EXHIBITS 1. Calculation of the Number of People in Near Poor Jewish Households in the New York Area, 2002................................................7 2. Geographic Distribution of Persons in Near Poor Jewish Households in the New York Area, 2002................................................11 3. Age Distribution of Persons in Poor, Near Poor and All Jewish Households, New York City, 2002.....................................................13 4. Male/Female (M/F) Ratios of the Adults in Poor, Near Poor and All Jewish Households, New York City, 2002 .....................................14 5. Marital Status of Persons in Poor, Near Poor and All Jewish Households, New York City, 2002..........................................................15 6. Household Size of Poor, Near Poor and All Jewish Households, New York City, 2002......................................................................16 7. Employment Status of Adults in Poor, Near Poor and All Jewish Households, New York City, 2002.....................................................18 8. Educational Attainment of Adults in Poor, Near Poor and All Jewish Households, New York City, 2002.....................................................19 9. Religious Affiliation of Jewish Respondents in Poor, Near Poor and All Jewish Households, New York City, 2002 .....................................20 10. Service Needs Expressed by Poor, Near Poor and All Non-Poor Jewish Households, New York City, 2002.....................................27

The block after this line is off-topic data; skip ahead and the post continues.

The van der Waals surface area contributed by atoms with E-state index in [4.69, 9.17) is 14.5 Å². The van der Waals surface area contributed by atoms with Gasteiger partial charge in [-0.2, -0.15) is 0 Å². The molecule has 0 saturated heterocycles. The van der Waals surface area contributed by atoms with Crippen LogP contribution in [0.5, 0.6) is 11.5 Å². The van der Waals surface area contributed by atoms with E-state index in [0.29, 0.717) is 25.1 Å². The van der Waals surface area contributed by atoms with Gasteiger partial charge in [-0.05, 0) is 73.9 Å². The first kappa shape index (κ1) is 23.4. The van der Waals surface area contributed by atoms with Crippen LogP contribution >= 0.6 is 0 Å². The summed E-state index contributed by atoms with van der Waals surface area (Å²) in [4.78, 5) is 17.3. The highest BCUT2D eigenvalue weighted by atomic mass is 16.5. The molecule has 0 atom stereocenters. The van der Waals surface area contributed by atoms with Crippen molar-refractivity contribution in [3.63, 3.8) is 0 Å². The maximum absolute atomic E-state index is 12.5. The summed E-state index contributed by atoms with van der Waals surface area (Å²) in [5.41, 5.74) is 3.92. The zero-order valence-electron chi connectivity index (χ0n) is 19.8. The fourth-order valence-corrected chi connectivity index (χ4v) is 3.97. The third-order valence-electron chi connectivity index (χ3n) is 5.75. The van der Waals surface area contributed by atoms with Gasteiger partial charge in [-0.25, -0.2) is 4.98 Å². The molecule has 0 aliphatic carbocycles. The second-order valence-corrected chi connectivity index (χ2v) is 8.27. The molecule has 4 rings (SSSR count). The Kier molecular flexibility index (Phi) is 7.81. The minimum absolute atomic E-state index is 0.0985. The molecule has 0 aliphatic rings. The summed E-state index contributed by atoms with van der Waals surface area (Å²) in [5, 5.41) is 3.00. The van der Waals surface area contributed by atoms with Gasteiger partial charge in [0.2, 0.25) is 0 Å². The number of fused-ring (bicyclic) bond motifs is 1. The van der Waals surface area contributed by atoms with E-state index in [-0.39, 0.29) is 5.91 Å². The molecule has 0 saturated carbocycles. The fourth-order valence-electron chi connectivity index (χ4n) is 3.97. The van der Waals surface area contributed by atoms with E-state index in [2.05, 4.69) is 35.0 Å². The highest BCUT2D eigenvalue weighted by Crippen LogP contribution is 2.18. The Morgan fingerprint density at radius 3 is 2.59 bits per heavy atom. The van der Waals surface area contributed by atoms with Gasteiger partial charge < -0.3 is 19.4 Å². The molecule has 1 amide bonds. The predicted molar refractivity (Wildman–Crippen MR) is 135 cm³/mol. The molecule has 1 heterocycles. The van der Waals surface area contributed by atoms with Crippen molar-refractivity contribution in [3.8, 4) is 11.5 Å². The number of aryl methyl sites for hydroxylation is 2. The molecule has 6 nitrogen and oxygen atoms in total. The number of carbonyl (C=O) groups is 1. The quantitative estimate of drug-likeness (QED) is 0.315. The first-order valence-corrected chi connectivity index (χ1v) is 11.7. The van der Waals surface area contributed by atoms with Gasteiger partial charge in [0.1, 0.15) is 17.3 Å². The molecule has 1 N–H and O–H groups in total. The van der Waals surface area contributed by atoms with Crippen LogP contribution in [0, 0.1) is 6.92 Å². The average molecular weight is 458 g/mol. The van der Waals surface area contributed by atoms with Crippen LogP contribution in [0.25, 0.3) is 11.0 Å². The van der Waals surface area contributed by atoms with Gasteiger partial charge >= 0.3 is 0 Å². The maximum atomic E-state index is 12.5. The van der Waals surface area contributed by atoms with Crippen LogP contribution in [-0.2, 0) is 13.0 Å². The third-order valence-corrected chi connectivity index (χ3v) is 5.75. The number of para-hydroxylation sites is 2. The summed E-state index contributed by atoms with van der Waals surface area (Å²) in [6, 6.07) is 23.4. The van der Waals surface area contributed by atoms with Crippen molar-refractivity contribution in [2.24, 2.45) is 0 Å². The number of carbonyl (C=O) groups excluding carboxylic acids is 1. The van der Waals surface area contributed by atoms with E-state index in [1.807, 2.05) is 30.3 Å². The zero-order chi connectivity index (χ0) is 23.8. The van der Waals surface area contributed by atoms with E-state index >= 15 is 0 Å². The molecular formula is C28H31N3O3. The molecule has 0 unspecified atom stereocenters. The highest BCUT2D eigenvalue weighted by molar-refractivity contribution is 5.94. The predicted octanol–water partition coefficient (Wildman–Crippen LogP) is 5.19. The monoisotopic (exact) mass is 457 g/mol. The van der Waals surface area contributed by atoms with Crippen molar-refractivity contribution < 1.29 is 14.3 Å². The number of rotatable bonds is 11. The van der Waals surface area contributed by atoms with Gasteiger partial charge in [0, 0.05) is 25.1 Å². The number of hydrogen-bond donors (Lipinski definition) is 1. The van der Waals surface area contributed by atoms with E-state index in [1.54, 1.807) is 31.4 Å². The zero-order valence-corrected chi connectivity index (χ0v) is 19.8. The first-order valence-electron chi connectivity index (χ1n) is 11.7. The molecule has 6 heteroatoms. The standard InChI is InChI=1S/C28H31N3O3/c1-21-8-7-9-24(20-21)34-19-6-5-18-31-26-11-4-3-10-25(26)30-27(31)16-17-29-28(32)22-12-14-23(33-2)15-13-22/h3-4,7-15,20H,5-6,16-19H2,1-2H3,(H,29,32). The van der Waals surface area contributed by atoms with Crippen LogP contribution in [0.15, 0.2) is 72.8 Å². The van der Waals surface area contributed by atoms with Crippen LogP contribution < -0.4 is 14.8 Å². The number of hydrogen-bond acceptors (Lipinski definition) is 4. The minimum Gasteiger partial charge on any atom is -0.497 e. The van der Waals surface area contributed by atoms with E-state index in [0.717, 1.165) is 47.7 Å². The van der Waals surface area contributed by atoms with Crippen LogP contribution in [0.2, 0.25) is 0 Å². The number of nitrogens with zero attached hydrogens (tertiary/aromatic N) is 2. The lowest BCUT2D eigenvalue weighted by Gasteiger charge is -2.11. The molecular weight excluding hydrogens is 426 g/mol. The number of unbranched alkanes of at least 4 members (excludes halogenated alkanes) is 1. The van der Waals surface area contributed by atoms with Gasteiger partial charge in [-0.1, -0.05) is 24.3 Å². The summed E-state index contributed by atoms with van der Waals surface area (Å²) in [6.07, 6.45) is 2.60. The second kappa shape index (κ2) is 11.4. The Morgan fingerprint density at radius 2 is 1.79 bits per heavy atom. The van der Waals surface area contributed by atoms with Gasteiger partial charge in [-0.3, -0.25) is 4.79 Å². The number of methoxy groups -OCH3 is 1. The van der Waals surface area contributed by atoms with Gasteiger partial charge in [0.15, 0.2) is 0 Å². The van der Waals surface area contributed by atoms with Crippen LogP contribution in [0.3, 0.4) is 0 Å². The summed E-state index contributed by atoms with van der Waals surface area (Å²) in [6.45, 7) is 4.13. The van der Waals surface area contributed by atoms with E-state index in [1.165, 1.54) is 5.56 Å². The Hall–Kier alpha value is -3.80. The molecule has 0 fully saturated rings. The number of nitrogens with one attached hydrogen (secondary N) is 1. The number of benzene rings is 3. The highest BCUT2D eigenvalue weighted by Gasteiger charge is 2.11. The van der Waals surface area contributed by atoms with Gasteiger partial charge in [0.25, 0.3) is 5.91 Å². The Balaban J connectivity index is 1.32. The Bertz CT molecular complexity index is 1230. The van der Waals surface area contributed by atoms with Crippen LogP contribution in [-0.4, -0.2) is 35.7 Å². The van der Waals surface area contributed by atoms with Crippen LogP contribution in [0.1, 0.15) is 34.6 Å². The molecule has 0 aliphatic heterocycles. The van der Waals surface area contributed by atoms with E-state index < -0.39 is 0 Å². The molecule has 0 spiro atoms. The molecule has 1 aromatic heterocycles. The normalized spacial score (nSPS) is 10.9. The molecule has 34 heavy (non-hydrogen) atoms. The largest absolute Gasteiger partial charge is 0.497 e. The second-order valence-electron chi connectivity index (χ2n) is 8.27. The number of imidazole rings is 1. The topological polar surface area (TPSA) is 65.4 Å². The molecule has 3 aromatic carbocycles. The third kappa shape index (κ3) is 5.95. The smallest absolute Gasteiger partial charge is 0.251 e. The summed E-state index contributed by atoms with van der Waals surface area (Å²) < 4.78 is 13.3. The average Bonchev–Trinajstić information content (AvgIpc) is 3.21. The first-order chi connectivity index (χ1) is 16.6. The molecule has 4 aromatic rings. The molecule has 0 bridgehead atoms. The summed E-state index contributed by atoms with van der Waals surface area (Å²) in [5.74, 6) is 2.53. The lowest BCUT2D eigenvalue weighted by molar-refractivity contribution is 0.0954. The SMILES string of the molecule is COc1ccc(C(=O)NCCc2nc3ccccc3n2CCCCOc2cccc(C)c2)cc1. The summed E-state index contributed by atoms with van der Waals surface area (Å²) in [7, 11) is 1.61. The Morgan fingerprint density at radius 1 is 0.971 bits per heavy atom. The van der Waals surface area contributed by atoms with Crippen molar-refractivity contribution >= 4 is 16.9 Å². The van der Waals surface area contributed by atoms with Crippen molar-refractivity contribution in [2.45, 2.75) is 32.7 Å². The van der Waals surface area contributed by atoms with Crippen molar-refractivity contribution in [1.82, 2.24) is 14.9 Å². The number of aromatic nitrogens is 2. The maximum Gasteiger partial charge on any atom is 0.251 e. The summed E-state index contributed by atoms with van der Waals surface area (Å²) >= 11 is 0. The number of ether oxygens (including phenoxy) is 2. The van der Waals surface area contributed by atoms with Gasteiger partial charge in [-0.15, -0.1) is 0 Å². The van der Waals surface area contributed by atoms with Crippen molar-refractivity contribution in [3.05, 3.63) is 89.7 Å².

EXECUTIVE SUMMARY In January 2004, the Metropolitan Council on Jewish Poverty and UJA-Federation of New York published a report on Jewish poverty in the New York Area based on the Jewish Community Study of New York: 2002. The New York Area is made up of New York City’s five boroughs and the counties of Nassau, Suffolk and Westchester. The study showed that poverty among the area’s Jewish population had risen in the prior decade. By 2002, there were 244,000 persons living in 96,000 Jewish households defined as poor -- with incomes below 150% of the Federal Poverty Guideline. In addition to these poor Jewish households, the study noted that another 104,000 persons, members of 53,000 Jewish households, had incomes just above the poverty level but still below $35,000 a year and who were barely making ends meet. This report focuses on this second group – the “near poor” Jewish population of the eight-county metropolitan area who experiences conditions of severe economic vulnerability. Many more Jewish New Yorkers live in circumstances of near poverty but are not included because their income is above $35,000.